X's network transparency was basically free at the time
I recently wrote an entry about how X's network transparency has wound up mostly being a failure for various reasons. However, there is an important flipside to the story of X's network transparency, and that is that X's network transparency was almost free at the time and in the context it was created. Unlike the situation today, in the beginning X did not have to give up lots of performance or other things in order to get network transparency.
X originated in the mid 1980s and it was explicitly created to be portable across various Unixes, especially BSD-derived ones (because those were what universities were mostly using at that time). In the mid to late 1980s, Unix had very few IPC methods, especially portable ones. In particular, BSD systems did not have shared memory (it was called 'System V IPC' for the obvious reasons). BSD had TCP and Unix sockets, some System V machines had TCP (and you could likely assume that more would get it), and in general your safest bet was to assume some sort of abstract stream protocol and then allow for switchable concrete backends. Unsurprisingly, this is exactly what X did; the core protocol is defined as a bidirectional stream of bytes over an abstracted channel.
(And the concrete implementation of
$DISPLAY has always let
you specify the transport mechanism, as well as allowing your
local system to pick the best mechanism it has.)
Once you've decided that your protocol has to run over abstracted streams, it's not that much more work to make it network transparent (TCP provides streams, after all). X could have refused to make the byte order of the stream clear or required the server and the client to have access to some shared files (eg for fonts), but I don't think either would have been a particularly big win. I'm sure that it took some extra effort and care to make X work across TCP from a different machine, but I don't think it took very much.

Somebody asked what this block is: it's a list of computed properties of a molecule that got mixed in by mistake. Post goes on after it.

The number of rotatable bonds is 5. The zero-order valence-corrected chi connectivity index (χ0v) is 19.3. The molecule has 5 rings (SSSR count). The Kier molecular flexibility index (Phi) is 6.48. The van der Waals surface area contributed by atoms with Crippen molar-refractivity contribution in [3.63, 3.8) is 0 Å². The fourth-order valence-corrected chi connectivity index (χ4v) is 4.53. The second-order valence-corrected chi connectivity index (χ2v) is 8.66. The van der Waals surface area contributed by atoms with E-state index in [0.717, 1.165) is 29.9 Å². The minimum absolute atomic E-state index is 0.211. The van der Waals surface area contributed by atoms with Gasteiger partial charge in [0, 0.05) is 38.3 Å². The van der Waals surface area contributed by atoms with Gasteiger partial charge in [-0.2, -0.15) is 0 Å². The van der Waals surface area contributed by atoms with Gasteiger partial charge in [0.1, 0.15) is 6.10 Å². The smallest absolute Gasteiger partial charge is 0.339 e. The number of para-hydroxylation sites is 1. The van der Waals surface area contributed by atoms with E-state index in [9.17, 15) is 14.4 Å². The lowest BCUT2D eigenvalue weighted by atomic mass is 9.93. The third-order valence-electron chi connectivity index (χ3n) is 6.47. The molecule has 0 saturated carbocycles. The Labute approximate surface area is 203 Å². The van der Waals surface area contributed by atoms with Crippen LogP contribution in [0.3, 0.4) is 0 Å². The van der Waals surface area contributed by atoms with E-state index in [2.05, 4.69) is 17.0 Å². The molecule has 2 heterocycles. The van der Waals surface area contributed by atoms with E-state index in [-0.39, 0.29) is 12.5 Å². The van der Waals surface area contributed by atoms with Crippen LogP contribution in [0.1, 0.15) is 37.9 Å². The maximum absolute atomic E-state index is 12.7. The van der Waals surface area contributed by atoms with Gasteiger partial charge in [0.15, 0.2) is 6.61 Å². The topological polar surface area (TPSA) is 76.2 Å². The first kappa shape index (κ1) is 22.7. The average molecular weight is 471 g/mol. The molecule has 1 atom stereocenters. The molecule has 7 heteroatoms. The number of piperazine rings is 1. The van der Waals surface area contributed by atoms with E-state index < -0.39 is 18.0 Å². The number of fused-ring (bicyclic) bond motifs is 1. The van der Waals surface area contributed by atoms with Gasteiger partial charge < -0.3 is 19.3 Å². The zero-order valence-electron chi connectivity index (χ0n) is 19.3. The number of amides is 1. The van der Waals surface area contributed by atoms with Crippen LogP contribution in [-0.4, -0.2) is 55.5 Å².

(At the same time, my explanation here is probably a bit ahistorical. X's initial development seems relatively strongly tied to sometimes having clients on different machines than the display, which is not unreasonable for the era. But it doesn't hurt to get a feature that you want anyway for a low cost.)
I believe it's important here that X was intended to be portable across different Unixes. If you don't care about portability and can get changes made to your Unix, you can do better (for example, you can add some sort of shared memory or process to process virtual memory transfer). I'm not sure how the 1980s versions of SunView worked, but I believe they were very SunOS dependent. Wikipedia says SunView was partly implemented in the kernel, which is certainly one way to both share memory and speed things up.
PS: Sharing memory through
mmap() and friends was years in the
future at this point and required significant changes when it arrived.